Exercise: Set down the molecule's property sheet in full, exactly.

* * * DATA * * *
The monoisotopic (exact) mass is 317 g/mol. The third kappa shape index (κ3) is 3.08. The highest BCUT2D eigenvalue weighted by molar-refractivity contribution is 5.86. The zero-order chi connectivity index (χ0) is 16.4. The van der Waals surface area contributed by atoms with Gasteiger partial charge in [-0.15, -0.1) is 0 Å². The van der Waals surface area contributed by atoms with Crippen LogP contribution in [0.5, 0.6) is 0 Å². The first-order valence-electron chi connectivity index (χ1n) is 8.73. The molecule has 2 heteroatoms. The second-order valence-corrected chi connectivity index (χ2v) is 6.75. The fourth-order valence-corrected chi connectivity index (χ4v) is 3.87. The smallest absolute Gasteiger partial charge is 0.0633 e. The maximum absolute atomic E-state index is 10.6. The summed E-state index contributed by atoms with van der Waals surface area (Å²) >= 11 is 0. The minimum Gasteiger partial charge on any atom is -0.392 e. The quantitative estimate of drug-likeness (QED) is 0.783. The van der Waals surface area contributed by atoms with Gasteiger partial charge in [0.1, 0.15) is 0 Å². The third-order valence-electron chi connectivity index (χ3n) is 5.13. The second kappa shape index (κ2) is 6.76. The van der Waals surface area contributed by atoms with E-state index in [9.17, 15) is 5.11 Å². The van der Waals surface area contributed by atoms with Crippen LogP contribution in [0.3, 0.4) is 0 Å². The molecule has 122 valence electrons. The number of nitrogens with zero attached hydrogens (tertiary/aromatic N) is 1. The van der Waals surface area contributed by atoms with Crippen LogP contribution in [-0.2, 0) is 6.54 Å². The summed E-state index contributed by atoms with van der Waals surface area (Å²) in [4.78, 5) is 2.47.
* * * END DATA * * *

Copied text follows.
The monoisotopic (exact) mass is 317 g/mol. The third kappa shape index (κ3) is 3.08. The highest BCUT2D eigenvalue weighted by molar-refractivity contribution is 5.86. The zero-order chi connectivity index (χ0) is 16.4. The van der Waals surface area contributed by atoms with Gasteiger partial charge in [-0.15, -0.1) is 0 Å². The van der Waals surface area contributed by atoms with Crippen LogP contribution in [0.5, 0.6) is 0 Å². The first-order valence-electron chi connectivity index (χ1n) is 8.73. The molecule has 2 heteroatoms. The second-order valence-corrected chi connectivity index (χ2v) is 6.75. The fourth-order valence-corrected chi connectivity index (χ4v) is 3.87. The smallest absolute Gasteiger partial charge is 0.0633 e. The maximum absolute atomic E-state index is 10.6. The summed E-state index contributed by atoms with van der Waals surface area (Å²) >= 11 is 0. The minimum Gasteiger partial charge on any atom is -0.392 e. The quantitative estimate of drug-likeness (QED) is 0.783. The van der Waals surface area contributed by atoms with Gasteiger partial charge in [0.1, 0.15) is 0 Å². The third-order valence-electron chi connectivity index (χ3n) is 5.13. The second kappa shape index (κ2) is 6.76. The van der Waals surface area contributed by atoms with E-state index in [9.17, 15) is 5.11 Å². The van der Waals surface area contributed by atoms with Crippen LogP contribution in [0.3, 0.4) is 0 Å². The molecule has 122 valence electrons. The number of nitrogens with zero attached hydrogens (tertiary/aromatic N) is 1. The van der Waals surface area contributed by atoms with Crippen LogP contribution in [-0.2, 0) is 6.54 Å². The summed E-state index contributed by atoms with van der Waals surface area (Å²) in [4.78, 5) is 2.47.